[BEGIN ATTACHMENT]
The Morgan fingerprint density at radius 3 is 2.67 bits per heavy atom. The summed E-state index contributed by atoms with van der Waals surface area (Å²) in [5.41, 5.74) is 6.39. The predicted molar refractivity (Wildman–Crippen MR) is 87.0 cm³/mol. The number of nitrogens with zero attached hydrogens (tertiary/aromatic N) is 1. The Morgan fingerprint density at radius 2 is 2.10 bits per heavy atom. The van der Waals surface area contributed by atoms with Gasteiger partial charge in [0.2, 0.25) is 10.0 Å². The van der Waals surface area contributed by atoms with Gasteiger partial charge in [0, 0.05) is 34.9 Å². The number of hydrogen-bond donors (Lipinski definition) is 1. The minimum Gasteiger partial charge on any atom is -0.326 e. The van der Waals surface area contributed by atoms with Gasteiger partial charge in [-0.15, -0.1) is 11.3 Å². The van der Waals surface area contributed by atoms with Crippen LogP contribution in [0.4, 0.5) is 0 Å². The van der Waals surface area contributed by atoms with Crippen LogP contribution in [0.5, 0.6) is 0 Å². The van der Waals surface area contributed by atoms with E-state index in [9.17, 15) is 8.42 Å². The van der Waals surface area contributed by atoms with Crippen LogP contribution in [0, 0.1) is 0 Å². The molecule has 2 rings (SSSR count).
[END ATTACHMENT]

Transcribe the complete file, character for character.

The Morgan fingerprint density at radius 3 is 2.67 bits per heavy atom. The summed E-state index contributed by atoms with van der Waals surface area (Å²) in [5.41, 5.74) is 6.39. The predicted molar refractivity (Wildman–Crippen MR) is 87.0 cm³/mol. The number of nitrogens with zero attached hydrogens (tertiary/aromatic N) is 1. The Morgan fingerprint density at radius 2 is 2.10 bits per heavy atom. The van der Waals surface area contributed by atoms with Gasteiger partial charge in [0.2, 0.25) is 10.0 Å². The van der Waals surface area contributed by atoms with Gasteiger partial charge in [0, 0.05) is 34.9 Å². The number of hydrogen-bond donors (Lipinski definition) is 1. The minimum Gasteiger partial charge on any atom is -0.326 e. The van der Waals surface area contributed by atoms with Gasteiger partial charge in [-0.15, -0.1) is 11.3 Å². The van der Waals surface area contributed by atoms with Crippen LogP contribution in [0.4, 0.5) is 0 Å². The van der Waals surface area contributed by atoms with Crippen LogP contribution in [0.5, 0.6) is 0 Å². The van der Waals surface area contributed by atoms with E-state index in [9.17, 15) is 8.42 Å². The van der Waals surface area contributed by atoms with Crippen LogP contribution in [0, 0.1) is 0 Å². The molecule has 2 rings (SSSR count).